About Dr Jason McCue
Dr Jason McCue has had a career in international affairs (including conflict resolution, humanitarian, justice, development and state building matters), private diplomacy, and as an international lawyer (U.K. Law Society’s lawyer of the year 2010 for his work on human rights in Africa and UK)) in human rights, counter-terrorism/rogue regimes, victim global class action litigation, conflict resolution, and transitional justice.
His specialisation — in practice and academically — is state, private, hybrid and civil society lawfare (the use of law to gain strategic advantages). He has advised and acted on lawfare matters for numerous heads of state, governments, opposition groups, international bodies (UN and AU), NGOs, civil society (campaigns), and corporates. He is responsible for orchestrating and managing some of the largest victim led justice, human rights, international law, and environmental class actions around the world (including cases against IRA, Hamas, IS, Ghaddafi, Lukashenko and recently representing the victims of Rohingya genocide against Facebook).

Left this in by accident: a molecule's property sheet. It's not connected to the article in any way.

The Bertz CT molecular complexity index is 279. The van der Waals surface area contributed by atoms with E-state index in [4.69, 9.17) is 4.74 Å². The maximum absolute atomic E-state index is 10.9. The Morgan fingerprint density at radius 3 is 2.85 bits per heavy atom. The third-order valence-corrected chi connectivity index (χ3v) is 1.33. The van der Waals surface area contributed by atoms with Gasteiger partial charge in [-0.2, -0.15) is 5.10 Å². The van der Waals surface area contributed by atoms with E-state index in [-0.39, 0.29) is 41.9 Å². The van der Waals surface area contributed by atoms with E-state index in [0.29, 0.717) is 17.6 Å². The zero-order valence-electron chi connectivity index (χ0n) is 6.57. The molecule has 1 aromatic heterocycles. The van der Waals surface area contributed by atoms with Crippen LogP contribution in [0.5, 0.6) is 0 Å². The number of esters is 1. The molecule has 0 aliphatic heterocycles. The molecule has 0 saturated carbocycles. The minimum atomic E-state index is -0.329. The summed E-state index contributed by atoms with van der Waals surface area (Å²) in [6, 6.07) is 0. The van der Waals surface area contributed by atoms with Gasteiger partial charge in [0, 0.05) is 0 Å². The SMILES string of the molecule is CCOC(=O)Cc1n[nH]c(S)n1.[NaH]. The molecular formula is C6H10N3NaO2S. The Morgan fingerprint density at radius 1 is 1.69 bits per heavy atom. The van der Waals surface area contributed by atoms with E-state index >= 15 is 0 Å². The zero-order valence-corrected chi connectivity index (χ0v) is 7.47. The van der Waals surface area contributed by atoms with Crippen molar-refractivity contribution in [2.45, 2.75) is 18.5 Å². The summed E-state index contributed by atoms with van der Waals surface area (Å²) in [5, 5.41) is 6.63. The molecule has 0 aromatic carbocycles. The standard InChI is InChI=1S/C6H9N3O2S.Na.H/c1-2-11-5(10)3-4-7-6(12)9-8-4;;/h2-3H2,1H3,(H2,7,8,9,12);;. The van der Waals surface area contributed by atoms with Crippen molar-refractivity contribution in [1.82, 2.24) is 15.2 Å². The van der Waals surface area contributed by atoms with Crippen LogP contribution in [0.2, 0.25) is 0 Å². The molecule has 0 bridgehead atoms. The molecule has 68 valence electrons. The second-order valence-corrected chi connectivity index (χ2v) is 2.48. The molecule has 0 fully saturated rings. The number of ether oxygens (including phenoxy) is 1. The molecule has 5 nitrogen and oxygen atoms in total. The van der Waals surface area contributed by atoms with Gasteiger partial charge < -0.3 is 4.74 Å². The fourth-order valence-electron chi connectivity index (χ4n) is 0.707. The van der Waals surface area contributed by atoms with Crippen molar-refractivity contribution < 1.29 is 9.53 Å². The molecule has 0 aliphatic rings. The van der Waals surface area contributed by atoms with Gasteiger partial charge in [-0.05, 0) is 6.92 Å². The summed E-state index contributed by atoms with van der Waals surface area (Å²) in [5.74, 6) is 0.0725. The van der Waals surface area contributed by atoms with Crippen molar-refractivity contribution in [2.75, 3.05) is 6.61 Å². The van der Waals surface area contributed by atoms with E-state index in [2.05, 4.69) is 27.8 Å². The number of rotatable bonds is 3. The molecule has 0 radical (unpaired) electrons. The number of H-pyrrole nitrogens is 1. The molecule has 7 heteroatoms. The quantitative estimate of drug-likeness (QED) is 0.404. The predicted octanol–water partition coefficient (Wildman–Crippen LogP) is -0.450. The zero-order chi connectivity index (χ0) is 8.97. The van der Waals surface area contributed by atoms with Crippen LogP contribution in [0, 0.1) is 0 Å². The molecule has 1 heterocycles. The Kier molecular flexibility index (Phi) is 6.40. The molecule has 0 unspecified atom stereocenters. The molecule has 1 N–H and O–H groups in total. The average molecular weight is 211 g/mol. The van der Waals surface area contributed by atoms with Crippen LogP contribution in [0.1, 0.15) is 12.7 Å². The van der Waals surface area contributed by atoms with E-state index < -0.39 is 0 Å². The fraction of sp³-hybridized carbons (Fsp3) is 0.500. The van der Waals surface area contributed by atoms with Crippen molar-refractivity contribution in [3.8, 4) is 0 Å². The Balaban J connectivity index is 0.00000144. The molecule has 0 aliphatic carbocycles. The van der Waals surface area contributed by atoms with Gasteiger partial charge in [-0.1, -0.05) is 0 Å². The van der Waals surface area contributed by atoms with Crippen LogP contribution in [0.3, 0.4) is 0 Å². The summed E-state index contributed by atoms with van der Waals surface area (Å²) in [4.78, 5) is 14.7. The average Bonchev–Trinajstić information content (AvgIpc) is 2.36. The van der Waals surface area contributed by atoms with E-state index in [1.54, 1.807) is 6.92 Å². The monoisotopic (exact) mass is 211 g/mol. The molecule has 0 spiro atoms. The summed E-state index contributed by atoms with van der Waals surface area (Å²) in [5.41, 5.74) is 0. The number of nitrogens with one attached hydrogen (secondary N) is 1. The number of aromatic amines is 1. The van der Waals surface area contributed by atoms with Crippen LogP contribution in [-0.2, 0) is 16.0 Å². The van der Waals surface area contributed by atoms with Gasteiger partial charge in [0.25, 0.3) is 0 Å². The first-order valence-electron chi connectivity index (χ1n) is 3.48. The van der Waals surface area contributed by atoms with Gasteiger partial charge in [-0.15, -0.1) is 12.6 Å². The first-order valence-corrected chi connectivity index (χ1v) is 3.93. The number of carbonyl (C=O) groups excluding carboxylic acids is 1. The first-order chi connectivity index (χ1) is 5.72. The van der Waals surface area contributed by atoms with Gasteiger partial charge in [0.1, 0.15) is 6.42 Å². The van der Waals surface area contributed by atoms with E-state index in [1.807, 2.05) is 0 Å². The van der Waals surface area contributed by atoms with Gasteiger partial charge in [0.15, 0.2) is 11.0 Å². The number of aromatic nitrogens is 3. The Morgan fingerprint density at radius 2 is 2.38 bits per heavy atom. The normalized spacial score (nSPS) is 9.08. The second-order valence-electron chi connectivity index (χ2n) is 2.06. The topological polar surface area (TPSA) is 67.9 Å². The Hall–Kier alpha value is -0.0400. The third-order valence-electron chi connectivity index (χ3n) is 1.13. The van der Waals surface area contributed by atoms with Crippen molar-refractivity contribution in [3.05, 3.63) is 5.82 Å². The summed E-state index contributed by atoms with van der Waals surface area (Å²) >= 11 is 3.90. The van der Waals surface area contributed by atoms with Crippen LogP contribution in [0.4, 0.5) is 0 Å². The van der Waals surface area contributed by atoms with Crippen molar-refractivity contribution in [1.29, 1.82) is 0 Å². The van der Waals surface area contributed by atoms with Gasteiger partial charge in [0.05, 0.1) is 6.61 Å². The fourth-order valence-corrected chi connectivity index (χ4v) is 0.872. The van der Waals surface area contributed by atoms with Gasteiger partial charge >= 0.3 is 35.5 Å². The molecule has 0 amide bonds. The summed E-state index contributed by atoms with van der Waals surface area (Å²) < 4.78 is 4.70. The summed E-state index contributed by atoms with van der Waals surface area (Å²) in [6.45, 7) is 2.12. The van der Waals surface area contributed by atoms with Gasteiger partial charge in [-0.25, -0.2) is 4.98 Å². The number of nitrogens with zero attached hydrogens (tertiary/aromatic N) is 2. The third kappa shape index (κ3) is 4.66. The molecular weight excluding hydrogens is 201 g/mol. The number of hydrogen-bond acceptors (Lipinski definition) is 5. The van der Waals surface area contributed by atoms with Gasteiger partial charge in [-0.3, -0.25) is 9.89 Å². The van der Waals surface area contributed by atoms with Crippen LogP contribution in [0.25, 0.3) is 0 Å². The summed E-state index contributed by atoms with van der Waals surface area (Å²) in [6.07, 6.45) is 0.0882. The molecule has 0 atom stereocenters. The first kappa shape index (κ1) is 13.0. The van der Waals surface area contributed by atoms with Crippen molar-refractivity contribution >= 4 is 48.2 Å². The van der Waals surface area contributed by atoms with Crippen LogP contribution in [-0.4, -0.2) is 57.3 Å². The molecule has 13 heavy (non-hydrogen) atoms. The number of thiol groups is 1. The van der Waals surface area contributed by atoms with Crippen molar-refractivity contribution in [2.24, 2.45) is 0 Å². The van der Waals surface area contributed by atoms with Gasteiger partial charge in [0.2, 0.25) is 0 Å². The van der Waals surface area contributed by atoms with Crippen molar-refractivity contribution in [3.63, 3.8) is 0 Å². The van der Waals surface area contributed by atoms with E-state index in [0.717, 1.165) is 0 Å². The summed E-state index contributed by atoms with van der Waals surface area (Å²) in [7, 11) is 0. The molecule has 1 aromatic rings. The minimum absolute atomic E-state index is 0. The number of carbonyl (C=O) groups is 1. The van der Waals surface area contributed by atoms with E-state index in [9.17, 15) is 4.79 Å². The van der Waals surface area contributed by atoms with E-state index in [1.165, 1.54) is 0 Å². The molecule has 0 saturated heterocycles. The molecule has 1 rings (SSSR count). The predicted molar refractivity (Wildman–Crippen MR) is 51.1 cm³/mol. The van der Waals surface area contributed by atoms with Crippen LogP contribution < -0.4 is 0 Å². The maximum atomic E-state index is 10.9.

Among other roles, he has acted as Presidential Envoy for Somaliland; as facilitator to the joint UN/AU Darfur Peace Process; as adviser on transitional justice to the Transitional Government of Libya; and as head of the Libya-UK Victims Reconciliation Group (supported by the U.K. FCO).
Dr Jason McCue recently founded Ukraine Justice Alliance (www.ukrainejusticealliance.com) to provide legal resource (focusing on lawfare, accountability and reparations) to the Ukrainian people, government, and civil society. Leading law firms, academics and law schools throughout the world have joined the UJA to date. Jason is leading the Ukrainian Government backed civil society lawfare programme.